It is well-known in the art to use tall oil with ground rubber waste for re-use as rubber. See "Ground Rubber Waste--A Supplementary Raw Material for the Rubber Industry" issued by Kahl & Co.; U.S. Pat. No. 4,481,335, issued Nov. 6, 1984 to Stark, Jr. entitled "Rubber Composition and Method"; U.S. Pat. No. 3,873,482, issued Mar. 25, 1975 to Severson et al, entitled "Pyrolyzed Tall Oil Products as Synthetic Rubber Tackifiers"; U.S. Pat. No. 4,895,911, issued Jan. 23, 1990 to Mowdood et al, entitled "Tall Oil Fatty Acid Mixture in Rubber"; U.S. Pat. No. 4,792,589, issued Dec. 20, 1988 to Colvin et at, entitled "Rubber Vulcanization Agents of Sulfur and Olefin"; and U.S. Pat. No. 4,244,841, issued Jan. 13, 1981 to Frankland, entitled "Method for Recycling Rubber and Recycled Rubber Product". Generally, for the area of ground polymer elastomer operation, see U.S. Pat. No. 4,771,110, issued Sep. 13, 1988 to Bouman et al, entitled "Polymeric Materials Having Controlled Physical Properties and Purposes for Obtaining These"; and for rubber discussions see U.S. Pat. No. 3,544,492, issued Dec. 1. 1970, to Taylor et al, entitled "Sulfur Containing Curing Agents"; and "Organic Chemistry" by Fieser and Fieser, printed 1944 by D.C. Heath & Co. Boston, pages 346 and 347. See also U.S. Pat. No. 2,082,607, issued Sep. 1, 1936 to Cowdery, entitled "Rubber Compounding Material and Method of Using" and U.S. Pat. No. 2,133,690, issued Oct. 13, 1938 to Epstein, entitled "Rubber and Method of Making the Same".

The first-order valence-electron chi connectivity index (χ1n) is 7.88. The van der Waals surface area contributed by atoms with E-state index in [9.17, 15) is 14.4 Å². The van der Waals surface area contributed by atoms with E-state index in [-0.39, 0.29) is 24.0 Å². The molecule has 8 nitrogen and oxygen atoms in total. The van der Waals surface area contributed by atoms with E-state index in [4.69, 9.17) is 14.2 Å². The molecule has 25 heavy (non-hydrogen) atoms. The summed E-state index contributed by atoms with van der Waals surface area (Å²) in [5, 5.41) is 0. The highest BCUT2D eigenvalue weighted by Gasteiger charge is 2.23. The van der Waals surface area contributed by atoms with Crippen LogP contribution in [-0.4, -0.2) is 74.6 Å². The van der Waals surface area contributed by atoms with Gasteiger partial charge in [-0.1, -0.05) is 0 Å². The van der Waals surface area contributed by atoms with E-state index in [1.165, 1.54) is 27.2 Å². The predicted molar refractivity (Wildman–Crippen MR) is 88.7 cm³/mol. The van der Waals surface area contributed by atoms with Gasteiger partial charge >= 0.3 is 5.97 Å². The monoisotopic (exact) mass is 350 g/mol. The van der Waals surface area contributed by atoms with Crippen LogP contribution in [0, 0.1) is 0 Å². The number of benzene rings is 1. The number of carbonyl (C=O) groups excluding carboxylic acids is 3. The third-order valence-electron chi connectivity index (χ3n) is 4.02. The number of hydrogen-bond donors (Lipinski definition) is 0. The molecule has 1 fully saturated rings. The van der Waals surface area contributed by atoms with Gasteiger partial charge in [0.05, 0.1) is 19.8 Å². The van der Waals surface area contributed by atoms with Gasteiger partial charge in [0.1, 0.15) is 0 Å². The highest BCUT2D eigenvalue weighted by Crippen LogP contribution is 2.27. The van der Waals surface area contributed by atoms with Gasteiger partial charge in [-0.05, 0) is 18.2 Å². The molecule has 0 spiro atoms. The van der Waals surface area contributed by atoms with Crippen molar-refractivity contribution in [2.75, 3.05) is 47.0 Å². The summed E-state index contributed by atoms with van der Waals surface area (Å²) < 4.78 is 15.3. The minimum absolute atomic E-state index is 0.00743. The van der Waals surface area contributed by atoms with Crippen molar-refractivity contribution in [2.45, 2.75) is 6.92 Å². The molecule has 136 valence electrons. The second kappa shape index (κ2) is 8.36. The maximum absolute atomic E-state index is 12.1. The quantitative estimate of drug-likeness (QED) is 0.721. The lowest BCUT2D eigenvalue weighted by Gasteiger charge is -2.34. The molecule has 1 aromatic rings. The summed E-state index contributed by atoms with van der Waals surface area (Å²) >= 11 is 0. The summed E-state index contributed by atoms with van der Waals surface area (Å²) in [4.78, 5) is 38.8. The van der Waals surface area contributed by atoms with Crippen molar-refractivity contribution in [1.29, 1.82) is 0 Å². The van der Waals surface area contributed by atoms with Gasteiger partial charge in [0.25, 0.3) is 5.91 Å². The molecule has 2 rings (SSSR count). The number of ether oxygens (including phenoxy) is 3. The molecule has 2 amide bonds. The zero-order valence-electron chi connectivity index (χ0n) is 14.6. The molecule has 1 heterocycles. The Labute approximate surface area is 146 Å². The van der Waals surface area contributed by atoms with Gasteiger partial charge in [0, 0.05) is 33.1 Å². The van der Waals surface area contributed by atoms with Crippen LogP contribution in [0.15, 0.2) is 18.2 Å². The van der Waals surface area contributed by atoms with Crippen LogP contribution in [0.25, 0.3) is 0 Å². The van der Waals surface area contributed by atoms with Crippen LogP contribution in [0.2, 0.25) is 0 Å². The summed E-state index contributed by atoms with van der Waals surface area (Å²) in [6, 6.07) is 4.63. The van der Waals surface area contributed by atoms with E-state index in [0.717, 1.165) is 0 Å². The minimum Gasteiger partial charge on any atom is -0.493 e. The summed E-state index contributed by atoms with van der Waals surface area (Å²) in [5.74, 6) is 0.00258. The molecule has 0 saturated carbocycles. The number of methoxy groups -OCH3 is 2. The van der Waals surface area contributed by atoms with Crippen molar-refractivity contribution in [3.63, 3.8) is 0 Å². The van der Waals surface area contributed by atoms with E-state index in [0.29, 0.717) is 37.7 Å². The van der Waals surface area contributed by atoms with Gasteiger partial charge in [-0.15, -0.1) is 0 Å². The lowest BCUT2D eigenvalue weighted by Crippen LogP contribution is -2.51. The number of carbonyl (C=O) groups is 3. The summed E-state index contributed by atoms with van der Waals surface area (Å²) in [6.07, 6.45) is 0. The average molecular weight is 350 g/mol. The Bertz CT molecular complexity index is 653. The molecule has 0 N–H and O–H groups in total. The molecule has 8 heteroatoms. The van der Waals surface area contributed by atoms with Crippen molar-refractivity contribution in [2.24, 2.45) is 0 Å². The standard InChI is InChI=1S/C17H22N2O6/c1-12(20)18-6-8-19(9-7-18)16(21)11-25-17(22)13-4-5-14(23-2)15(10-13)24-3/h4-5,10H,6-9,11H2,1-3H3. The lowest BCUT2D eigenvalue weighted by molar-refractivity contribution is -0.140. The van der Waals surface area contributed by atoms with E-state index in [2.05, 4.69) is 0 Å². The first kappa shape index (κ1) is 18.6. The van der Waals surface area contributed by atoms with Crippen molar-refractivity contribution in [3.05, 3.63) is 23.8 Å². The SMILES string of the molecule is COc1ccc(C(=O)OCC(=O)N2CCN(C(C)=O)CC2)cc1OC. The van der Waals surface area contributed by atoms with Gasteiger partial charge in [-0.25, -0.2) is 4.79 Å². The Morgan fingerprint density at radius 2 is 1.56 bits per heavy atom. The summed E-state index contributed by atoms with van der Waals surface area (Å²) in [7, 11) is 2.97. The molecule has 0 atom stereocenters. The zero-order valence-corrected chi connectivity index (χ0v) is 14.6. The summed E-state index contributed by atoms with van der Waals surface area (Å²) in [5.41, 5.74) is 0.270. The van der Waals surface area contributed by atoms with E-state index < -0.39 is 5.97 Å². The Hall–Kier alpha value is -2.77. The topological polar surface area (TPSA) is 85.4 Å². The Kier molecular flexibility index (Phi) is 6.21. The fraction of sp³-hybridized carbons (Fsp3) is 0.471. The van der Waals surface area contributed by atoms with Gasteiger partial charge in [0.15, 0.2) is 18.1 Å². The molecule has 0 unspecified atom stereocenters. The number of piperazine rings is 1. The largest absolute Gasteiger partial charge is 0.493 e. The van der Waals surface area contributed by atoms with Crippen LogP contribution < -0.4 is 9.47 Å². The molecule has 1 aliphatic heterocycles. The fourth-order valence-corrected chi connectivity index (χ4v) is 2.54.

SUMMARY OF THE INVENTION
This invention utilizes the amorphous nature of ground rubber from scrap tires to absorb various refinery fractions, recycled oils and long chain waxes to enhance the ability to recycle asphalt pavements, asphalt-based roofing products as well as modify the performance characteristics of neet asphalt. Methods required to manufacture the invention are also disclosed.